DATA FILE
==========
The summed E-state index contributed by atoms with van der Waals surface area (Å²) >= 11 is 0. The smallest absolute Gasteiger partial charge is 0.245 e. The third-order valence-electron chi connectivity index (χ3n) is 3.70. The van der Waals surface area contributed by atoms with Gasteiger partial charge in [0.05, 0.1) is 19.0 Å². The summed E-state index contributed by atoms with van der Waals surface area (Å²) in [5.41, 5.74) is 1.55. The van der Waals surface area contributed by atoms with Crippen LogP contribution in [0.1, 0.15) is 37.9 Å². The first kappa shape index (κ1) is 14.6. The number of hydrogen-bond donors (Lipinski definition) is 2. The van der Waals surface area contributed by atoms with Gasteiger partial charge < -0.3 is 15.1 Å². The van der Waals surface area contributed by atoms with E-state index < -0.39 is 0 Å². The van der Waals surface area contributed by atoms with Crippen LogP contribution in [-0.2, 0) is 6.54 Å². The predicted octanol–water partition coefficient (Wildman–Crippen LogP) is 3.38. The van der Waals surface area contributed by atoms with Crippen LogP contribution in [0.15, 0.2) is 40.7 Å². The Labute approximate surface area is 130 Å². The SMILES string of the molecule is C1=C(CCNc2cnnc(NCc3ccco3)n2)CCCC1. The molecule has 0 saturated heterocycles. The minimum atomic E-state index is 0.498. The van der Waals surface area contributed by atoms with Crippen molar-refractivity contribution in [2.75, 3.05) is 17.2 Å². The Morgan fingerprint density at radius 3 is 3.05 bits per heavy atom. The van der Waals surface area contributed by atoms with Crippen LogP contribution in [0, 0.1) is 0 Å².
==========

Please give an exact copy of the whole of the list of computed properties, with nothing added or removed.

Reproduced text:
The summed E-state index contributed by atoms with van der Waals surface area (Å²) >= 11 is 0. The smallest absolute Gasteiger partial charge is 0.245 e. The third-order valence-electron chi connectivity index (χ3n) is 3.70. The van der Waals surface area contributed by atoms with Gasteiger partial charge in [0.05, 0.1) is 19.0 Å². The summed E-state index contributed by atoms with van der Waals surface area (Å²) in [5.41, 5.74) is 1.55. The van der Waals surface area contributed by atoms with Crippen LogP contribution in [0.1, 0.15) is 37.9 Å². The first kappa shape index (κ1) is 14.6. The number of hydrogen-bond donors (Lipinski definition) is 2. The van der Waals surface area contributed by atoms with Gasteiger partial charge < -0.3 is 15.1 Å². The van der Waals surface area contributed by atoms with E-state index < -0.39 is 0 Å². The van der Waals surface area contributed by atoms with Crippen LogP contribution in [-0.2, 0) is 6.54 Å². The predicted octanol–water partition coefficient (Wildman–Crippen LogP) is 3.38. The van der Waals surface area contributed by atoms with Crippen LogP contribution in [0.15, 0.2) is 40.7 Å². The Labute approximate surface area is 130 Å². The SMILES string of the molecule is C1=C(CCNc2cnnc(NCc3ccco3)n2)CCCC1. The molecule has 0 saturated heterocycles. The minimum atomic E-state index is 0.498. The van der Waals surface area contributed by atoms with Crippen molar-refractivity contribution in [2.75, 3.05) is 17.2 Å². The Morgan fingerprint density at radius 3 is 3.05 bits per heavy atom. The van der Waals surface area contributed by atoms with Crippen LogP contribution in [0, 0.1) is 0 Å².